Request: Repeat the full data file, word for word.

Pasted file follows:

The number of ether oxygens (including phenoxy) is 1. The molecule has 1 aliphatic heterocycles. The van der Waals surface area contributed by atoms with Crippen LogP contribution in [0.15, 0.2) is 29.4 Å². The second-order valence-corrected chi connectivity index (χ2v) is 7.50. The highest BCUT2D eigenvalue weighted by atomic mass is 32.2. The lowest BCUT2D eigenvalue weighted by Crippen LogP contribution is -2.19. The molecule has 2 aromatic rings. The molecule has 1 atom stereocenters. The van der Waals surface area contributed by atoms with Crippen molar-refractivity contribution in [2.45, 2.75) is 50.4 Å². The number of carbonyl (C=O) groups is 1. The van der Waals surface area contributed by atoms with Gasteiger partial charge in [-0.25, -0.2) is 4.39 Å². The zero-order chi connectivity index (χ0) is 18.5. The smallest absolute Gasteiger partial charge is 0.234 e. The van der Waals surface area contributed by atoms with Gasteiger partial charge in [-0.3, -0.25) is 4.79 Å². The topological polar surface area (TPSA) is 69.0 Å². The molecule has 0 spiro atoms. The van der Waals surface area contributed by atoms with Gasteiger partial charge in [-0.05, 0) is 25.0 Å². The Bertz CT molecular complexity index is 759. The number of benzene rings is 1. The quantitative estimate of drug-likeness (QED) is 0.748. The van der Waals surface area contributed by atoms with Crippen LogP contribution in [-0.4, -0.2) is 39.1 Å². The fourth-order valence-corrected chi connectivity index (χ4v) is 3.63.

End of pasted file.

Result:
The number of ether oxygens (including phenoxy) is 1. The molecule has 1 aliphatic heterocycles. The van der Waals surface area contributed by atoms with Crippen LogP contribution in [0.15, 0.2) is 29.4 Å². The second-order valence-corrected chi connectivity index (χ2v) is 7.50. The highest BCUT2D eigenvalue weighted by atomic mass is 32.2. The lowest BCUT2D eigenvalue weighted by Crippen LogP contribution is -2.19. The molecule has 2 aromatic rings. The molecule has 1 atom stereocenters. The van der Waals surface area contributed by atoms with Crippen molar-refractivity contribution in [2.45, 2.75) is 50.4 Å². The number of carbonyl (C=O) groups is 1. The van der Waals surface area contributed by atoms with Gasteiger partial charge in [-0.25, -0.2) is 4.39 Å². The zero-order chi connectivity index (χ0) is 18.5. The smallest absolute Gasteiger partial charge is 0.234 e. The van der Waals surface area contributed by atoms with Gasteiger partial charge in [-0.3, -0.25) is 4.79 Å². The topological polar surface area (TPSA) is 69.0 Å². The molecule has 0 spiro atoms. The van der Waals surface area contributed by atoms with Gasteiger partial charge in [-0.05, 0) is 25.0 Å². The Bertz CT molecular complexity index is 759. The number of benzene rings is 1. The quantitative estimate of drug-likeness (QED) is 0.748. The van der Waals surface area contributed by atoms with Crippen LogP contribution in [-0.4, -0.2) is 39.1 Å². The fourth-order valence-corrected chi connectivity index (χ4v) is 3.63.